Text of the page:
CIHR Partnership Award – 2012
Ottawa Neighbourhood Study
Partners on the Ottawa Neighbourhood Study receive the award at the Western Ottawa Community Resource Centre in Kanata, ON.
The Ottawa Neighbourhood Study was set up in 2005 to measure, quantify and map different aspects of the social and economic determinants of health across the city. Team members worked together to collect this information neighbourhood-by-neighbourhood. They gathered obesity rates, numbers of parks or green spaces, quality of housing, and much more. The idea was that with these figures in hand, governments and residents could better address social challenges by directing interventions based on each neighbourhood’s needs. The team includes partners from the University of Ottawa, Carleton University, the City of Ottawa, local community health and resource centres, Ottawa Public Health, United Way/Centraide Ottawa, the Champlain Local Health Integration Network, IBM, and other community groups within Ottawa.
The team was led by Dr. Elizabeth Kristjansson from the University of Ottawa. “Without the invaluable contributions of Ottawa residents and our partners in public health, community services, municipal planning and the private sector, ONS could never have accomplished as much,” she said. “This partnership adds value to our research and we are pleased that the CIHR award has acknowledged this.”
The data collected by the Ottawa Neighbourhood Study is now being used for urban and health planning, as well as to mobilize residents for healthier and safer communities. This study has had a great impact on informing public policy and public education at the community level. And, the study results have affected a wide range of populations – all ages, cultures and income levels. The Ottawa Neighbourhood Study approach is now being considered by other cities in Canada.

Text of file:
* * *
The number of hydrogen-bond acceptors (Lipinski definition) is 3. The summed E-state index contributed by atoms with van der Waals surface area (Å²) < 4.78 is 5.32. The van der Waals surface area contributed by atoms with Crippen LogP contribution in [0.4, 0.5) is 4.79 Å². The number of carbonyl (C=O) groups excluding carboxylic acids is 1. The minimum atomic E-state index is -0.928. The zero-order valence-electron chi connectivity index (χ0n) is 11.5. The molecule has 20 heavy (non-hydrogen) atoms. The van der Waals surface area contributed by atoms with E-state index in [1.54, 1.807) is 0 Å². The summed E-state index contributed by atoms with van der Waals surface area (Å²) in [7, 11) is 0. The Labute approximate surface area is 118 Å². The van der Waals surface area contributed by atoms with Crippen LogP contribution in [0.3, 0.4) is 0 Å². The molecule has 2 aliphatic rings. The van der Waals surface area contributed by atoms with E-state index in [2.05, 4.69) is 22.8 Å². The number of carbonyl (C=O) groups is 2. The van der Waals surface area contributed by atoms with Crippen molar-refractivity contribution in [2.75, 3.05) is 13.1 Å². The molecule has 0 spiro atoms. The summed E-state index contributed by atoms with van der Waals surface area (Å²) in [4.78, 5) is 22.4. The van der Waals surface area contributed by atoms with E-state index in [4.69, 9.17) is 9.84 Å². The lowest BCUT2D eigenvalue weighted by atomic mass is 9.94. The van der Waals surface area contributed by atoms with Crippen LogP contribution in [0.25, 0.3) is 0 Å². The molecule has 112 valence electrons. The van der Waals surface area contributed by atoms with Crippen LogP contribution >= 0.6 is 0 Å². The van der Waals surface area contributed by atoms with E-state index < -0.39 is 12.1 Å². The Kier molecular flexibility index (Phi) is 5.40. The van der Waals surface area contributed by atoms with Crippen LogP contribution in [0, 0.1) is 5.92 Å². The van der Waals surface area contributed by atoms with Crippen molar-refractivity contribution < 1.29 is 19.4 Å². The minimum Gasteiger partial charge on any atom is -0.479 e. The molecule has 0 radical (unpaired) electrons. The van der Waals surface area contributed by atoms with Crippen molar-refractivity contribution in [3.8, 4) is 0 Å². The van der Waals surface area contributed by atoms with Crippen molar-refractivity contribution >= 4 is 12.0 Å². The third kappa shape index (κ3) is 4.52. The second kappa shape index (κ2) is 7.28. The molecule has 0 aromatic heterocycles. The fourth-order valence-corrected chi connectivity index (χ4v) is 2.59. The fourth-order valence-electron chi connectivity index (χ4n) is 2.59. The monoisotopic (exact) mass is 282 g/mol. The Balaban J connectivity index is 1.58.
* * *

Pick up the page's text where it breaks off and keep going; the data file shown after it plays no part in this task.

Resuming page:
“I congratulate all those who have worked with the Ottawa Neighbourhood Study for winning this prestigious national award,” said Dr. Bob Thirsk, Vice-President at the Canadian Institutes of Health Research. “By bringing together such a diverse group of researchers, community and private partners, the team has made impressive advancements in the way the needs of communities in Ottawa are addressed.”
One reviewer on the award selection panel referred to the Ottawa Neighbourhood Study as the “project that keeps on giving.”
The CIHR Partnership Award recognizes partnerships with one or more external partners from the private, voluntary or public sectors which exemplify excellence by bringing health research communities together to create innovative approaches to research questions; to develop research agendas that are responsive to the health needs, concerns and priorities of Canadians; and to accelerate the translation of knowledge for the benefit of Canadians.
Dr. Bob Thirsk, CIHR Vice-President, presents Dr. Elizabeth Kristjansson with the 2012
CIHR Partnership Award.
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